The Real Meaning Of Motherhood – A Life-Changing Story

What is a mother? Who is a mother? When is a mother? Why is a mother?

The dictionary defines a mother as a female parent who gives birth to a child.

It’s interesting to note, however, that mother is also a verb, and the dictionary defines it as “to treat a person with great kindness and love and to try to protect them from anything dangerous or difficult.”

This brings me to my point; being a mother isn’t necessarily about a biological relationship, but a heart attitude.

I have many dear friends who are mothers without ever having borne a baby. Some lost their babies in the womb, others have adopted children, who they love, nurture and take care of. They are mothers.

So what is the real meaning of motherhood?

Based on the above, it’s that wonderful relationship of care, nurture and deep intimacy.

As a parent, your love for your child is unconditional and sacrificial. You would give your life for them in a heartbeat.

In fact, your children are an interwoven part of you. When they’re gone, part of you is gone too.

“Your children are an interwoven part of you. When they’re gone, part of you is gone too.”

So being a mother is about care, relationship, and intimacy.

What’s the meaning of motherhood? Why is it important?

Have you ever asked yourself this? Why didn’t God create humans to just pop out of a rock, and live without children?

Well, I believe both marriage and parenthood are ways God uses to reveal himself to humanity.

Marriage is a reflection of Jesus’ unbending devotion to human beings.

Parenthood is a mirror of God’s unconditional and sacrificial love and tenderness towards His children.

So, motherhood is important because mothers showcase God’s unconditional love and nurture, care and patience towards His children.

Mothers show their kids what love looks like and teach them to love others too.

Life-changing shifts

Becoming a mother changed me to the core.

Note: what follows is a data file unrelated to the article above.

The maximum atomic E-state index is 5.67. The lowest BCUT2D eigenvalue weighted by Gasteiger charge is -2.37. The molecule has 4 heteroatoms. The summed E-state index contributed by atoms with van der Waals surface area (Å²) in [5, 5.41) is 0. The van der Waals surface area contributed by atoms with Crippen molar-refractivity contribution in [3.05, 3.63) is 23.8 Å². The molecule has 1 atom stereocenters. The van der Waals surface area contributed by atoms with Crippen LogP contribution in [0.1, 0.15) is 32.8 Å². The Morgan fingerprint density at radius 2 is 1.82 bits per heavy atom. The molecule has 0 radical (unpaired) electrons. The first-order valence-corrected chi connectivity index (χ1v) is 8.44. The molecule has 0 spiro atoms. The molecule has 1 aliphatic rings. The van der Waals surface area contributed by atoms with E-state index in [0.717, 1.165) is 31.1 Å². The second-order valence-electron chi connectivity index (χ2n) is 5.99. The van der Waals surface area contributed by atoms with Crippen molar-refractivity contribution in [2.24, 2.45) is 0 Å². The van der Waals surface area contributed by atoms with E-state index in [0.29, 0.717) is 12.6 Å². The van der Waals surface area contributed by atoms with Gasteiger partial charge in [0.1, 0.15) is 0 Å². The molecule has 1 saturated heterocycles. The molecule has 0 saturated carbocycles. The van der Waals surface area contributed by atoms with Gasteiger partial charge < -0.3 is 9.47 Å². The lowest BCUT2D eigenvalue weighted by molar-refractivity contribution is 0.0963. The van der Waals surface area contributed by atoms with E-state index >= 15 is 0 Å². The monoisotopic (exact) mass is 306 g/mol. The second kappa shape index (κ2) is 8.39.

It didn’t change my identity because as a Christian my identity is found in Christ, but it did change my attitudes, my priorities, my roles, and my journey with God.

When I became a mother, I started valuing basic human needs that I had taken for granted before: relationships, time in nature, healthy food, hygge (the feeling of home).

Before I was a mum, I remember I used to love spending my weekends going to the shopping centre, eating out, and watching movies.

After motherhood? I found myself planning trips to the park, so the kids could run around, and the library, so we could enter the world of imagination!

Before I was a mum, I would spend hours getting ready for the day, shopping, having coffee with the girls, generally being out and about.

life-changing shifts to my understanding of motherhood

After I became a mum, I started learning the art of getting ready in 20 minutes, shopping for kid-friendly snacks, and drinking my tea in a hurry!

Before I was a mum, I lived in the now and the here. I had few goals, and little discernment about God, faith and life in general.

When I became a mother, I embarked on the greatest faith journey I have ever been on.

Growing in God

As I mentioned before, parenthood is a mirror of God’s unconditional and sacrificial love and tenderness towards His children (1 John 3:1).